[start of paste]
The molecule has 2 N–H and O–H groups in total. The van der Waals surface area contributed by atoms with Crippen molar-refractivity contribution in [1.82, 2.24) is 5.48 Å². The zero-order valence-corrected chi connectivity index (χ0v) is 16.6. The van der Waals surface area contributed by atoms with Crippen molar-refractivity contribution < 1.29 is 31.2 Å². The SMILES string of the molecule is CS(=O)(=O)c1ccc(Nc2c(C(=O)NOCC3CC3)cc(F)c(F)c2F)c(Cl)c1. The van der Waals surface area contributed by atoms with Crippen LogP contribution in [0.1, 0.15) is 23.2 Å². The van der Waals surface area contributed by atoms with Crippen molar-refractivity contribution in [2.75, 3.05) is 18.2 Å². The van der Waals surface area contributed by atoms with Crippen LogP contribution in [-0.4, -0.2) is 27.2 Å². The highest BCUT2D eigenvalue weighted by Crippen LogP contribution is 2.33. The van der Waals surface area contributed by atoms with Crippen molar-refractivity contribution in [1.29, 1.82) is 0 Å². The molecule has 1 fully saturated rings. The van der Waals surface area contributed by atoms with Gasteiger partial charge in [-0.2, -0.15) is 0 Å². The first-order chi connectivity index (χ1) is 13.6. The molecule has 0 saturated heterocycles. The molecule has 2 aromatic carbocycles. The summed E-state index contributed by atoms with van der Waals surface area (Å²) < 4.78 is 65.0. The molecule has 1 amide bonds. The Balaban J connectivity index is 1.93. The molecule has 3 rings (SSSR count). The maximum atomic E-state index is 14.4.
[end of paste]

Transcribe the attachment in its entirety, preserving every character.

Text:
The molecule has 2 N–H and O–H groups in total. The van der Waals surface area contributed by atoms with Crippen molar-refractivity contribution in [1.82, 2.24) is 5.48 Å². The zero-order valence-corrected chi connectivity index (χ0v) is 16.6. The van der Waals surface area contributed by atoms with Crippen molar-refractivity contribution < 1.29 is 31.2 Å². The SMILES string of the molecule is CS(=O)(=O)c1ccc(Nc2c(C(=O)NOCC3CC3)cc(F)c(F)c2F)c(Cl)c1. The van der Waals surface area contributed by atoms with Crippen LogP contribution in [0.1, 0.15) is 23.2 Å². The van der Waals surface area contributed by atoms with Crippen molar-refractivity contribution in [2.75, 3.05) is 18.2 Å². The van der Waals surface area contributed by atoms with Crippen LogP contribution in [-0.4, -0.2) is 27.2 Å². The highest BCUT2D eigenvalue weighted by Crippen LogP contribution is 2.33. The van der Waals surface area contributed by atoms with Crippen molar-refractivity contribution in [1.29, 1.82) is 0 Å². The molecule has 1 fully saturated rings. The van der Waals surface area contributed by atoms with Gasteiger partial charge in [-0.2, -0.15) is 0 Å². The first-order chi connectivity index (χ1) is 13.6. The molecule has 0 saturated heterocycles. The molecule has 2 aromatic carbocycles. The summed E-state index contributed by atoms with van der Waals surface area (Å²) < 4.78 is 65.0. The molecule has 1 amide bonds. The Balaban J connectivity index is 1.93. The molecule has 3 rings (SSSR count). The maximum atomic E-state index is 14.4.